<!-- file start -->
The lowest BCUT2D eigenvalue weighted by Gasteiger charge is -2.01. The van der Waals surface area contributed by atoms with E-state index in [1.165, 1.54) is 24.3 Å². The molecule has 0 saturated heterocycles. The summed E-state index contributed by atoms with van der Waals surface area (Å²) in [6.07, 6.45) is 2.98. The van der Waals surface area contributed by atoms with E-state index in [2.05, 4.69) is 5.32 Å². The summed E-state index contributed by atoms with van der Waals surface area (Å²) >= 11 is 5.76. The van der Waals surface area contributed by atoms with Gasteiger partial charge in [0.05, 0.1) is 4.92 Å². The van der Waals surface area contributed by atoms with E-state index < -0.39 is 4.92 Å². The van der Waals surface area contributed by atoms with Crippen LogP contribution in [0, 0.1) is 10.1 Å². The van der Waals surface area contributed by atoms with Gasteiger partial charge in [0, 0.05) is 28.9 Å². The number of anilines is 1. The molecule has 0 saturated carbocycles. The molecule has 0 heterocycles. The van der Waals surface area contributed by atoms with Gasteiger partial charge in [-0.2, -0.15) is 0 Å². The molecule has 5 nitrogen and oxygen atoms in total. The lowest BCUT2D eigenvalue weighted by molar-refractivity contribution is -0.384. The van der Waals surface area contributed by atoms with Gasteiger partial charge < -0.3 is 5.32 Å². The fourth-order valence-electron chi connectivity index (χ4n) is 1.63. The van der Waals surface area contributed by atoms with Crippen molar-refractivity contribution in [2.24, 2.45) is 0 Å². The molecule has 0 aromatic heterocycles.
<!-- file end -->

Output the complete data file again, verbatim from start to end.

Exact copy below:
The lowest BCUT2D eigenvalue weighted by Gasteiger charge is -2.01. The van der Waals surface area contributed by atoms with E-state index in [1.165, 1.54) is 24.3 Å². The molecule has 0 saturated heterocycles. The summed E-state index contributed by atoms with van der Waals surface area (Å²) in [6.07, 6.45) is 2.98. The van der Waals surface area contributed by atoms with E-state index in [2.05, 4.69) is 5.32 Å². The summed E-state index contributed by atoms with van der Waals surface area (Å²) >= 11 is 5.76. The van der Waals surface area contributed by atoms with Gasteiger partial charge in [0.05, 0.1) is 4.92 Å². The van der Waals surface area contributed by atoms with E-state index < -0.39 is 4.92 Å². The van der Waals surface area contributed by atoms with Crippen LogP contribution in [0, 0.1) is 10.1 Å². The van der Waals surface area contributed by atoms with Gasteiger partial charge in [0, 0.05) is 28.9 Å². The number of anilines is 1. The molecule has 0 saturated carbocycles. The molecule has 0 heterocycles. The van der Waals surface area contributed by atoms with Gasteiger partial charge in [-0.2, -0.15) is 0 Å². The molecule has 5 nitrogen and oxygen atoms in total. The lowest BCUT2D eigenvalue weighted by molar-refractivity contribution is -0.384. The van der Waals surface area contributed by atoms with Gasteiger partial charge < -0.3 is 5.32 Å². The fourth-order valence-electron chi connectivity index (χ4n) is 1.63. The van der Waals surface area contributed by atoms with Crippen molar-refractivity contribution in [2.24, 2.45) is 0 Å². The molecule has 0 aromatic heterocycles.